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J Am Coll Cardiol. 2000 Nov 1;36(5):1637-45.

Lidocaine-sensitive atrial tachycardia: lidocaine-sensitive, rate-related, repetitive atrial tachycardia: a new arrhythmogenic syndrome.

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Division of Cardiology, Ramos Mejía Hospital and Instituto Sacre Coeur, Buenos Aires, Argentina.



The goal of this study was to report a variety of atrial tachycardia that might be caused by an unusual electrophysiologic substrate.


The mechanism of atrial tachycardias is attributed to re-entry, abnormal automaticity or triggered activity, based on their electropharmacological responses. A rate-related and lidocaine-sensitive atrial tachycardia has not been reported.


Eight patients (3 women and 5 men, aged 14 to 60 years) with repetitive, uniform atrial tachycardias were studied. In six patients the arrhythmia had been refractory to at least three antiarrhythmic agents (class 1A and C sodium channel blockers, amiodarone, beta-adrenergic blocking agents, verapamil, digoxin). Conventional electrocardiograms, Holter recordings and B mode echocardiograms were performed in each patient. Intravenous lidocaine and verapamil were tested in the eight patients. Six patients underwent an electrophysiologic study.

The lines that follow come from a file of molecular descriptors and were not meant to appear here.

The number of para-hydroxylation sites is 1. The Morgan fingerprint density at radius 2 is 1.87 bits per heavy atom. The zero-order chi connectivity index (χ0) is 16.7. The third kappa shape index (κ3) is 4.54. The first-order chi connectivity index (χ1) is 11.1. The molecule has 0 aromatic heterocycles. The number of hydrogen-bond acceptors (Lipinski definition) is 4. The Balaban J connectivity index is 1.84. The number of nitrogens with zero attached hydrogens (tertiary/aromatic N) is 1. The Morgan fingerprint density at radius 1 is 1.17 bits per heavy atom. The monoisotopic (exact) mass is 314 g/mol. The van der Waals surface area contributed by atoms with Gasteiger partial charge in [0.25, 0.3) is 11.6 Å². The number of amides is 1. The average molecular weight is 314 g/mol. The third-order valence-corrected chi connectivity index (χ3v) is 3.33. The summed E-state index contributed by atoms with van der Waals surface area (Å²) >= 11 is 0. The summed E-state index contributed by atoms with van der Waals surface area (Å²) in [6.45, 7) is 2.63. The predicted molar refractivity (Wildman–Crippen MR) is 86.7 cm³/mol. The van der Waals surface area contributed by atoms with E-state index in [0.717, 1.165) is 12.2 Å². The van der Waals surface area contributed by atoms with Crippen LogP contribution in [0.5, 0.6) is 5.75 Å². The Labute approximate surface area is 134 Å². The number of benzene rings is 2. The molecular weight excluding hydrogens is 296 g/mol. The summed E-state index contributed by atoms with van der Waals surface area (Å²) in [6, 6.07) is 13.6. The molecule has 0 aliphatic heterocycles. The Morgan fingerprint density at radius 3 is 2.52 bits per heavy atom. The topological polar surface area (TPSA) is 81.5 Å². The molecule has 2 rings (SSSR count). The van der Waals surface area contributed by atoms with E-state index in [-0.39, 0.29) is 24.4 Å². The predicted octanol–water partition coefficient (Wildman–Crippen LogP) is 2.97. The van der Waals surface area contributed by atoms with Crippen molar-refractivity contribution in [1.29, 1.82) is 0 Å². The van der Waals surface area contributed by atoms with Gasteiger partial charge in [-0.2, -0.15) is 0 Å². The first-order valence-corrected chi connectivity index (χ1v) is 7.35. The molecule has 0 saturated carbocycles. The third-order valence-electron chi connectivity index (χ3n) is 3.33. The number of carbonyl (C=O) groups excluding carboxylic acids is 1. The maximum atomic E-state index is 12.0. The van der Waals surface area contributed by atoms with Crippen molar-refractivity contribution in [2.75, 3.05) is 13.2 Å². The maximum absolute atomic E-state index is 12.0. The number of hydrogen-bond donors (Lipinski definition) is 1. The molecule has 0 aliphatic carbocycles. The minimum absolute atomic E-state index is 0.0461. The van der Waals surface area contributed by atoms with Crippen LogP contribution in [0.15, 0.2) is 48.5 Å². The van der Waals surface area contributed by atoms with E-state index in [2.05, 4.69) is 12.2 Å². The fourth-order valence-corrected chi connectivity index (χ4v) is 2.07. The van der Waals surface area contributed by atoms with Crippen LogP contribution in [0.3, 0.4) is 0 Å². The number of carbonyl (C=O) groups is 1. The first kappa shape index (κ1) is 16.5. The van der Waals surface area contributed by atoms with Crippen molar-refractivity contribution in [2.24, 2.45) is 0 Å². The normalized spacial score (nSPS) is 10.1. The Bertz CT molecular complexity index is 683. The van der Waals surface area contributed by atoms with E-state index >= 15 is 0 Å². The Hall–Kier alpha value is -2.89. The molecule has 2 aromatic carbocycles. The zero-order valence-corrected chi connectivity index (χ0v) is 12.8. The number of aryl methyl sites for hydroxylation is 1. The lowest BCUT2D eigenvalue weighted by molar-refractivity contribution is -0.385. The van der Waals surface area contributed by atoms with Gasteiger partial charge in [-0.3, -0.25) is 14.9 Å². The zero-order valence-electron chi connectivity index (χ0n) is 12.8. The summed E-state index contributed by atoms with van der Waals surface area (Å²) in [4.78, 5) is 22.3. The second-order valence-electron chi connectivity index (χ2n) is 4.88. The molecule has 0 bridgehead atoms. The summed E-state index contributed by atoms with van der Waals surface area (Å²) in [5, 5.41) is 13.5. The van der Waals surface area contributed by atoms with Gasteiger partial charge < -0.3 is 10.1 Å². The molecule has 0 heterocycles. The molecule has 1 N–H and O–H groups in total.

The baseline electrocardiogram showed nearly incessant runs of atrial tachycardia in all patients. The mean atrial ectopic cycle length ranged from 376 to 502 ms. In seven patients a progressive prolongation of the cycle length from the beginning to the end of the salvos was documented. The arrhythmia was suppressed by increments of sinus node rate and by atrial pacing at cycle lengths longer than that of the atrial tachycardia. In all patients the arrhythmia was abolished by intravenous lidocaine, whereas intravenous verapamil was ineffective. Four symptomatic patients were successfully treated with radiofrequency ablation of the ectopic focus, and two patients were treated with oral mexiletine.


The peculiar electropharmacological responses of this arrhythmia suggest an uncommon underlying mechanism that remains to be elucidated.

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